Hearing impairment is often caused by the sudden or gradual death of the cochlear hair cells, which are vulnerable to damage from noise, age, infection and toxic drugs. Mammals are unable to regenerate lost hair cells resulting in permanent and irreversible hearing ability. A predominant mechanism of hair cell death is via apoptosis in response to reactive oxygen species (ROS) caused by toxic drugs or noise. Defining cell death mechanisms and the time course of their action within hair cell apoptosis would provide targets for pharmacological intervention that could block or reverse hair cell damage. The objective of this research is to understand the role of mitochondrial function in mammalian cochlear hair cell apoptosis in vivo. Mitochondria have been well-established to be the "powerhouse" of the cell by generating most of cells'ATP, but these organelles also have a role in detoxifying the cell from reactive ROS accumulation, regulating Ca[+2] homeostasis, and initiating apoptosis in response to injury. In the presence of a toxic substance, cytochrome c is released from the space between the mitocondrion's inner and outer membrane, which once in the cytosol, activate caspases that destroy the cell. Due to the high energy demands of cochlear hair cells, they are particularly vulnerable to damage from mitochondrial ROS accumulation. Furthermore, outer hair cells engage in prestin-mediated cell motility suggesting their energy demands are higher than inner hair cells, providing a hypothesis as to why they are nearly always lost first during ototoxic stress. To define the role of ototoxic mitochondrial dysfunction in hair cell apoptosis, I will use fluorescence microscopy techniques in adult guinea pigs in vivo and in postnatal rat cochlear cultures in vitro. I will use potentometric and targeted biomarker dyes to directly measure changes in mitochondrial membrane potential, in the accumulation of mitochondrial ROS, in levels of reduced glutathione (GSH, an indicator of oxidative stress) and in plasma membrane integrity. The ability to image cellular changes in hair cells occurring as a result of ototoxicity would be a tremendous advance for basic researchers seeking to correlate cellular characteristics of the living cochlea with real-time imaging with fluorescent biomarkers of cell function. Thus, this work could fundamentally affect the way that hearing research is conducted by allowing longitudinal investigations into the intact mammalian cochlea for the first time.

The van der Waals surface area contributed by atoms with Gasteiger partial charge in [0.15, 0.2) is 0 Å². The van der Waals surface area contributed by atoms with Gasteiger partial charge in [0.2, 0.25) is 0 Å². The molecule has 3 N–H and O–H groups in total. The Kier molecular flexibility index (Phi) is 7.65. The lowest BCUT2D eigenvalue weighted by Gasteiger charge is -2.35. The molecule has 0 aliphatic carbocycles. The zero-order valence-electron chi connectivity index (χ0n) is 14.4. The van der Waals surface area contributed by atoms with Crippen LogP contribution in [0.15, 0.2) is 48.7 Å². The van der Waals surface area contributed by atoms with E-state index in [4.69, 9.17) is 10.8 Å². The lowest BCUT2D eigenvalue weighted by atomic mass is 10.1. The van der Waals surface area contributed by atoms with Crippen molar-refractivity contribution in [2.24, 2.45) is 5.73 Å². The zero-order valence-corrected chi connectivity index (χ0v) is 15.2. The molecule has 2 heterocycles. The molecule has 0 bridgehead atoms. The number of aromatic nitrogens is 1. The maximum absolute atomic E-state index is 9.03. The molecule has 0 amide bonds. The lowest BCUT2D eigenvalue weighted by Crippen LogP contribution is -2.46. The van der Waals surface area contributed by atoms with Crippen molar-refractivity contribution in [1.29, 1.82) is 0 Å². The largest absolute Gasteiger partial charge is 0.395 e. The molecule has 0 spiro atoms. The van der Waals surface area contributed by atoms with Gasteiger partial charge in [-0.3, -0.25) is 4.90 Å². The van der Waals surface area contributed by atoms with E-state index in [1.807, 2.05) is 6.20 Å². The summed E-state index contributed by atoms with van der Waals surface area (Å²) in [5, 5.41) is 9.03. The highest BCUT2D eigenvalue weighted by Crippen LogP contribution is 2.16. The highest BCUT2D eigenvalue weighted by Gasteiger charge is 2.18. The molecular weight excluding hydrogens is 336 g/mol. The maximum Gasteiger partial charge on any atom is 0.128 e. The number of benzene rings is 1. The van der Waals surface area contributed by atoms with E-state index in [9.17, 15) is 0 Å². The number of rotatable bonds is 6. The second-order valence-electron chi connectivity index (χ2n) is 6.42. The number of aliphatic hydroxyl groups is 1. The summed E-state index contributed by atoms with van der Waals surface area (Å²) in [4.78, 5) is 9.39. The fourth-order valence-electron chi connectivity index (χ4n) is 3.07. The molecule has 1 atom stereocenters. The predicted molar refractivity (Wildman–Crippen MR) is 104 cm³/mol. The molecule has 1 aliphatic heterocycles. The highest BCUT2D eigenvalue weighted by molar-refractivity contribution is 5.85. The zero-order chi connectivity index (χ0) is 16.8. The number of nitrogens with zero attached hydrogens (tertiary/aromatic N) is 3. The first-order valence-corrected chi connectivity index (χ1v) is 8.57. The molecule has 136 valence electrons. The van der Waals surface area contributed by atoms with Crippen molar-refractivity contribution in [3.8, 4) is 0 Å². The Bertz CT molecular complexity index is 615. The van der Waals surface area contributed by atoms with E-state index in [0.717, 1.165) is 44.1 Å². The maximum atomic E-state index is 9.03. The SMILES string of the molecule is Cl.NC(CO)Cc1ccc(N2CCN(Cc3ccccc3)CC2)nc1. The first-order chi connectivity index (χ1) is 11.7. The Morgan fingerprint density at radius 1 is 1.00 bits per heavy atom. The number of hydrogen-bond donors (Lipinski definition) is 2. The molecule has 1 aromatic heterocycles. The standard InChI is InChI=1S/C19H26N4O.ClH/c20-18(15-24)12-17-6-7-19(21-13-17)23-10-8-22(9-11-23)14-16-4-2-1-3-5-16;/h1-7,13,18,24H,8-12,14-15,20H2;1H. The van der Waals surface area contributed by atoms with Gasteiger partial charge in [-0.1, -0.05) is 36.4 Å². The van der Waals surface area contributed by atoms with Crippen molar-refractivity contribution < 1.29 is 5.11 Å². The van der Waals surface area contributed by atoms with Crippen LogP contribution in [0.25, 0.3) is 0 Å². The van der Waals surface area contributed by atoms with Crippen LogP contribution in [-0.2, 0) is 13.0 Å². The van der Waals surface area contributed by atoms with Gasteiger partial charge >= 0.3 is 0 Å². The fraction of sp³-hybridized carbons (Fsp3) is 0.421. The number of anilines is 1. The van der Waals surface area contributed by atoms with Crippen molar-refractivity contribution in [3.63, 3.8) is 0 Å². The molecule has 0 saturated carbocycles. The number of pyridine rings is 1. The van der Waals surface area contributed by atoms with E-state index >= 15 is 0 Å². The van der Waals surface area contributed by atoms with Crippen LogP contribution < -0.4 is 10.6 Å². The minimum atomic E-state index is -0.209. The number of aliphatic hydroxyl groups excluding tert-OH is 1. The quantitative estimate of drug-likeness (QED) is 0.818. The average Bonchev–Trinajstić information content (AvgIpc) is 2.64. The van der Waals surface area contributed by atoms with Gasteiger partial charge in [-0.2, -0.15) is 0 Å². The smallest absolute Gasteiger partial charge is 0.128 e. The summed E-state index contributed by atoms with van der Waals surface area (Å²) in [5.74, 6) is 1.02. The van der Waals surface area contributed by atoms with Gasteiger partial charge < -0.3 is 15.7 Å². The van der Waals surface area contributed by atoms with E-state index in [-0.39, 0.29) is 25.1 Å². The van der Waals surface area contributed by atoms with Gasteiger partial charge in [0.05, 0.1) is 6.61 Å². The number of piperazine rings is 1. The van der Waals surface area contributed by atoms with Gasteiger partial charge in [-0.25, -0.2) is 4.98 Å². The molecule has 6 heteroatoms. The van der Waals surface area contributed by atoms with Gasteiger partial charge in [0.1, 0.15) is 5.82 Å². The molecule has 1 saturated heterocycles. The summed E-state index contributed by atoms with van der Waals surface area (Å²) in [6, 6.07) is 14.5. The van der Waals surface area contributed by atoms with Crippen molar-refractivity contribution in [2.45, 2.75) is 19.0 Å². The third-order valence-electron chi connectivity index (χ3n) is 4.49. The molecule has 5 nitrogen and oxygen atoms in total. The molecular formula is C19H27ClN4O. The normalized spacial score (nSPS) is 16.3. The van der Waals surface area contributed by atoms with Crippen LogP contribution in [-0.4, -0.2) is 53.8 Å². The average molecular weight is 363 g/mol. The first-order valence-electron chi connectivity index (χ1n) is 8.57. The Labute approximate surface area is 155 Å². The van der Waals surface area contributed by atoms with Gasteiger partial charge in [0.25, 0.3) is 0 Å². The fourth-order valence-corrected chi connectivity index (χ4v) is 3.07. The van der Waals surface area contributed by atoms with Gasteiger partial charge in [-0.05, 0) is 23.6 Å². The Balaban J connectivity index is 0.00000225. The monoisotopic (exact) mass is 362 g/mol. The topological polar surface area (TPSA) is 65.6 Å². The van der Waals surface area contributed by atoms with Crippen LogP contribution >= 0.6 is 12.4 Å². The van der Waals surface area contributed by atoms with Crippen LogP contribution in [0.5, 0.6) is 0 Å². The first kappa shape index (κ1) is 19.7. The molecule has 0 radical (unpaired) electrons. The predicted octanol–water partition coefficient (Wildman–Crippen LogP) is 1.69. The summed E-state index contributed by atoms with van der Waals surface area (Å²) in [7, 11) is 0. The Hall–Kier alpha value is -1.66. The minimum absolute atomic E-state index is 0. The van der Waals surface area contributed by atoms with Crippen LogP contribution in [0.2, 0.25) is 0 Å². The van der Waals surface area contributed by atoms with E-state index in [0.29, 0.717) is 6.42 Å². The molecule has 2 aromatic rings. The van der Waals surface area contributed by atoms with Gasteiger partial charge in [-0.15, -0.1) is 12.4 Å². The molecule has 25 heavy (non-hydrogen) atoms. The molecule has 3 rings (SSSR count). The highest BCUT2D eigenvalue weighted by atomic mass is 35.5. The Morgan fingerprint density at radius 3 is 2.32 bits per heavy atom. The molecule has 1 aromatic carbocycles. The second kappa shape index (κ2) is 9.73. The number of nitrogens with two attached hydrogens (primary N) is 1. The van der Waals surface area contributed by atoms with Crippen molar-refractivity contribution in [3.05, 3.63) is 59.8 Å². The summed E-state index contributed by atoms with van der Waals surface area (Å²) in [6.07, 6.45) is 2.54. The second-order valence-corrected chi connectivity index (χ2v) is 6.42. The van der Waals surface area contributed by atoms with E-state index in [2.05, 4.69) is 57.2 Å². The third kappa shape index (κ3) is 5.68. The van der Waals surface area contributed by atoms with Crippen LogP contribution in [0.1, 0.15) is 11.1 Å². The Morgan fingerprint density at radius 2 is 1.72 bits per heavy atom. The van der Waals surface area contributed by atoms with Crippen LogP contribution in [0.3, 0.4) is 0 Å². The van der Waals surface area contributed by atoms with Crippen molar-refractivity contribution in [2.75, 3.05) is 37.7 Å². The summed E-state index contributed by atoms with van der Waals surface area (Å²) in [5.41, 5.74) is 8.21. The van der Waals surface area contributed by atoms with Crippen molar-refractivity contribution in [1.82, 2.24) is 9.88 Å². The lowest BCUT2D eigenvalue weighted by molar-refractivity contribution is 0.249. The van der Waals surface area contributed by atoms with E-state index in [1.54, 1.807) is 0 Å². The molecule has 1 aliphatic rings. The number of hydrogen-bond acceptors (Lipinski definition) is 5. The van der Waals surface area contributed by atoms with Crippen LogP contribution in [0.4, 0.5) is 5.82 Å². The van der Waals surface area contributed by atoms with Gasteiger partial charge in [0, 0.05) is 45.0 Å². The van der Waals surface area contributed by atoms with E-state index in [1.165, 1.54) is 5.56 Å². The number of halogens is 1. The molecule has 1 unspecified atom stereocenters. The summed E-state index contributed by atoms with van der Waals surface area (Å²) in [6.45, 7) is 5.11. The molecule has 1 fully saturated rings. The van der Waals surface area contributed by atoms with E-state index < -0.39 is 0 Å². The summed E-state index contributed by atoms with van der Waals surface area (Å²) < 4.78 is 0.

Hearing impairment is often caused by cochlear hair cell loss resulting from toxins or noise. This work will help define the molecular mechanisms of how hair cells are damaged by toxic stimuli and provide the first direct imaging of the cellular processes involved in the hair cell damage over time. Understanding how and when hair cells die will provide therapeutic targets for preserving hearing and reversing hearing loss.